Sunday, 25 May 2014

Short Film Review: HOPSCOTCH (2014) Directed by Kirsten Walsh

hopscotch kirsten walsh
A complete change of pace to the usual short horror film, Kirsten Walsh's Hopscotch is a brooding, malignant piece which has the viewer anticipating the sick 'delights' to come.
Bridget (Amanda Ayres) is an escort whose latest job brings her out of town, where she is met by Jolene (Christin Easterling), the 'assistant' of the hooker's host for the night. It turns out the pair actually knew each other at school, and it's clear that Bridget (or Shannon as she was then) was a bitch to Jolene before they parted ways. Heading to the house, they are met by Rebecca (Karen Overstreet), who unnerves Bridget with some Sapphic flirting, but wins her over when she discovers she is part of a big candy-making company. Jolene is uncomfortable when Bridget mentions they knew each other, and Rebecca makes her tell the full story while Jolene fixes some drinks - mixing a little something more than sweetener in one. When she returns, she is made to do her 'magic trick', escaping from handcuffs. They convince Bridget to have a go, and she becomes frustrated when she can't remove them. Rebecca quizzes her about her career choice, and continues her seductive advance, only not sexually this time...
hopscotch karen overstreet
Karen Overstreet
The mood is set during the credit sequence, as bloodied torture equipment is seen cut between television footage of Bill Clinton's inauguration. There's a constant feeling of something else at play, and the tension keeps building until we finally find out what's going on.With political undertones and a growing sense of dread, it's a talky film but it works for the benefit of the payoff. It's also interesting that although it's an all-female cast (even the dog is a bitch!), the script was by a man (Christian Nelson), and it doesn't fall into the trap of sounding awkward.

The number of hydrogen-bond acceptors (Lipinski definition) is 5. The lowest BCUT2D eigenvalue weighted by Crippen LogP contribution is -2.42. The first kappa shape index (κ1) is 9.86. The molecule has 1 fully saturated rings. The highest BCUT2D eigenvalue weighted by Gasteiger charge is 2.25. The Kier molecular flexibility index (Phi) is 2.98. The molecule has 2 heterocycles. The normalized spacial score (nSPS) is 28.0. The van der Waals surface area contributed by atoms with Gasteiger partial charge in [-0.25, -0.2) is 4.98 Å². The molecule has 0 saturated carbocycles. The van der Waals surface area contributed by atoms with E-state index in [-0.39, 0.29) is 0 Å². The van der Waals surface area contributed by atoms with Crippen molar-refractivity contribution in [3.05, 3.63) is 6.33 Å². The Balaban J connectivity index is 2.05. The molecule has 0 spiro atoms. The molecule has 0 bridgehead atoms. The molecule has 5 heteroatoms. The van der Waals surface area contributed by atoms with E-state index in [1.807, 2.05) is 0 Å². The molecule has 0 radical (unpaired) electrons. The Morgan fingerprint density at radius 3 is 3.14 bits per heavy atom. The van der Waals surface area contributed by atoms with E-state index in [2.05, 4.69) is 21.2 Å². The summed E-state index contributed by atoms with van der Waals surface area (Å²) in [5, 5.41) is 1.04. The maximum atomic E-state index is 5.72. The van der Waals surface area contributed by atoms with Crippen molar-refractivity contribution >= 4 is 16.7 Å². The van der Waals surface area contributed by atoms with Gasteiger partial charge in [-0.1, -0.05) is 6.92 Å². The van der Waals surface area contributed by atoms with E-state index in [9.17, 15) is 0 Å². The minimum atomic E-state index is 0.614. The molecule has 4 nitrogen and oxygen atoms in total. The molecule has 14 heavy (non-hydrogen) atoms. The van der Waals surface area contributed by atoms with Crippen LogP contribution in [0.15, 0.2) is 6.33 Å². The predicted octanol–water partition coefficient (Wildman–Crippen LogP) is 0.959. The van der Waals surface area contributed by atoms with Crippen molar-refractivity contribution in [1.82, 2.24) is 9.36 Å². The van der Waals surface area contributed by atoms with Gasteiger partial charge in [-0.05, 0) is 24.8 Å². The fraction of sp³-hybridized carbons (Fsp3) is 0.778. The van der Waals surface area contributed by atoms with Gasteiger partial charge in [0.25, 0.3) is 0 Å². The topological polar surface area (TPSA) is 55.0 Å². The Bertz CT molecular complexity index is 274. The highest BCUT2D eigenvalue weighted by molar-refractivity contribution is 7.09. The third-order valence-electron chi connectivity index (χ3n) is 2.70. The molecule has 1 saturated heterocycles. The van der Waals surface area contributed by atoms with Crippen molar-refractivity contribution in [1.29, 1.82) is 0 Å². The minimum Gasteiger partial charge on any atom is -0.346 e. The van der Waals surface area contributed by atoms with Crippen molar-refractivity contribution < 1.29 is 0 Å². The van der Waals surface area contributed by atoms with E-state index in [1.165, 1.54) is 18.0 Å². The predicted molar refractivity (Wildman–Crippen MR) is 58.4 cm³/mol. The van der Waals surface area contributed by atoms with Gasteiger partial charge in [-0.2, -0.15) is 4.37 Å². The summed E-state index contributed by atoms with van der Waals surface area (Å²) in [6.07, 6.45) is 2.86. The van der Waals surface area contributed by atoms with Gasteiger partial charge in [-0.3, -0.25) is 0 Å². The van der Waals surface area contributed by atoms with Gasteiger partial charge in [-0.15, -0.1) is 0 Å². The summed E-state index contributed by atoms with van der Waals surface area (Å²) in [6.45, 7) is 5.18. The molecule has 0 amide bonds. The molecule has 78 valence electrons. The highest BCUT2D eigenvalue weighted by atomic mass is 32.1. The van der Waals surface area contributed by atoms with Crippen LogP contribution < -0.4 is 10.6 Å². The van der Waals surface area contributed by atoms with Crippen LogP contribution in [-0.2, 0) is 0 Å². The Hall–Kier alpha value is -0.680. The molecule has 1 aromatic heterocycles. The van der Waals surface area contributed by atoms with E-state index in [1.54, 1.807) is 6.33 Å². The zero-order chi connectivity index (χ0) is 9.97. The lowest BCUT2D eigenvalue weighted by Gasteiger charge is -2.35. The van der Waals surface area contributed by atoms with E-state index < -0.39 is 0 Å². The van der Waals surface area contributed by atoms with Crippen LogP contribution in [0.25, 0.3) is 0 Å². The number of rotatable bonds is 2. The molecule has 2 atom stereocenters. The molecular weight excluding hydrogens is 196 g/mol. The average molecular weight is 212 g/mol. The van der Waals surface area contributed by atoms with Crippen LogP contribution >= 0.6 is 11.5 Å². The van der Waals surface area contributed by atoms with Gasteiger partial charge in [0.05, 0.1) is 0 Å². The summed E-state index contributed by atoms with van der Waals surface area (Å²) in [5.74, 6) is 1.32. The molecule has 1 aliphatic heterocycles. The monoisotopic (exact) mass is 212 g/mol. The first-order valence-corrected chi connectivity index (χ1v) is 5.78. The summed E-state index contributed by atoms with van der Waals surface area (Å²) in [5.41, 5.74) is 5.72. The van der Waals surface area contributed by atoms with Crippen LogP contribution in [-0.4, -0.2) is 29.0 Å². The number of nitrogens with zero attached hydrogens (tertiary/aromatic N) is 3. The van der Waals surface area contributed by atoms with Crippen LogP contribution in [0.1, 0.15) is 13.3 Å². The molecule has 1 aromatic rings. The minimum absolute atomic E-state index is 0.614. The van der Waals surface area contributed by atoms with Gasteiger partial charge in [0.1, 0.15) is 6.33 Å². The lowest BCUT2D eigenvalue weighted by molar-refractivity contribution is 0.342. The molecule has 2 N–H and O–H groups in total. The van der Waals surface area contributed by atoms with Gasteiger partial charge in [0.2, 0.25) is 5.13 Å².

Behind the scenes shot from the film's Facebook page - Amanda Ayres, Christin Easterling and crew
Proficiently directed, with some interestingly creative cinematography choices (selected focus, and some shallow depth of field), with the only negative aspect is some hiss on the soundtrack, noticeable especially during the conversations. And this being such a dialogue-led film it is noticeable. It's no doubt a side effect of having such a low budget to work with, (little or no looping) and by no means too annoying, but there nevertheless.
The cast  are all great, and believable in their roles. Exuding raw sexuality and confidence, Karen Overstreet dominates the proceedings, but both Amanda Ayres and Christin Easterling are fantastic and very watchable.
Behind the scenes shot from the film's Facebook page. Christin Easterling, Karen Overstreet (back) and Amanda Ayres
It's an impressive debut, and shows that Ms Walsh is worth keeping an eye on in future.
It is hoped Hopscotch will appear at film festivals in the coming year, you can find out more on the Facebook page.
7 out of 10

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